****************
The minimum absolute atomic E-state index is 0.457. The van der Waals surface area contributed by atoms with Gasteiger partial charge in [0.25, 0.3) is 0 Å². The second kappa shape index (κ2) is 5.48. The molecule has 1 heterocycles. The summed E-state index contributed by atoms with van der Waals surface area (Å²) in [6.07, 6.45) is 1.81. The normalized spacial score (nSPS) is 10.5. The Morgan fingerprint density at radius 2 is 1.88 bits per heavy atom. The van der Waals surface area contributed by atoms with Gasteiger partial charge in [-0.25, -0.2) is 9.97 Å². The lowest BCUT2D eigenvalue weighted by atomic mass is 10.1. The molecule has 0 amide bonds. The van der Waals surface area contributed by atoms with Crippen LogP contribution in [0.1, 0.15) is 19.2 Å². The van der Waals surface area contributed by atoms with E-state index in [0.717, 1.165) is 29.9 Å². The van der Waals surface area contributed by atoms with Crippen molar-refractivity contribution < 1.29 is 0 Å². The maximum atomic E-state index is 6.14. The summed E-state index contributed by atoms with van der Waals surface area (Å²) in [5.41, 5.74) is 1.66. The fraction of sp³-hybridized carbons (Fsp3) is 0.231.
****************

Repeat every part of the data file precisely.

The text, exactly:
The minimum absolute atomic E-state index is 0.457. The van der Waals surface area contributed by atoms with Gasteiger partial charge in [0.25, 0.3) is 0 Å². The second kappa shape index (κ2) is 5.48. The molecule has 1 heterocycles. The summed E-state index contributed by atoms with van der Waals surface area (Å²) in [6.07, 6.45) is 1.81. The normalized spacial score (nSPS) is 10.5. The Morgan fingerprint density at radius 2 is 1.88 bits per heavy atom. The van der Waals surface area contributed by atoms with Gasteiger partial charge in [-0.25, -0.2) is 9.97 Å². The lowest BCUT2D eigenvalue weighted by atomic mass is 10.1. The molecule has 0 amide bonds. The van der Waals surface area contributed by atoms with Crippen LogP contribution in [0.1, 0.15) is 19.2 Å². The van der Waals surface area contributed by atoms with E-state index in [0.717, 1.165) is 29.9 Å². The van der Waals surface area contributed by atoms with Crippen molar-refractivity contribution < 1.29 is 0 Å². The maximum atomic E-state index is 6.14. The summed E-state index contributed by atoms with van der Waals surface area (Å²) in [5.41, 5.74) is 1.66. The fraction of sp³-hybridized carbons (Fsp3) is 0.231.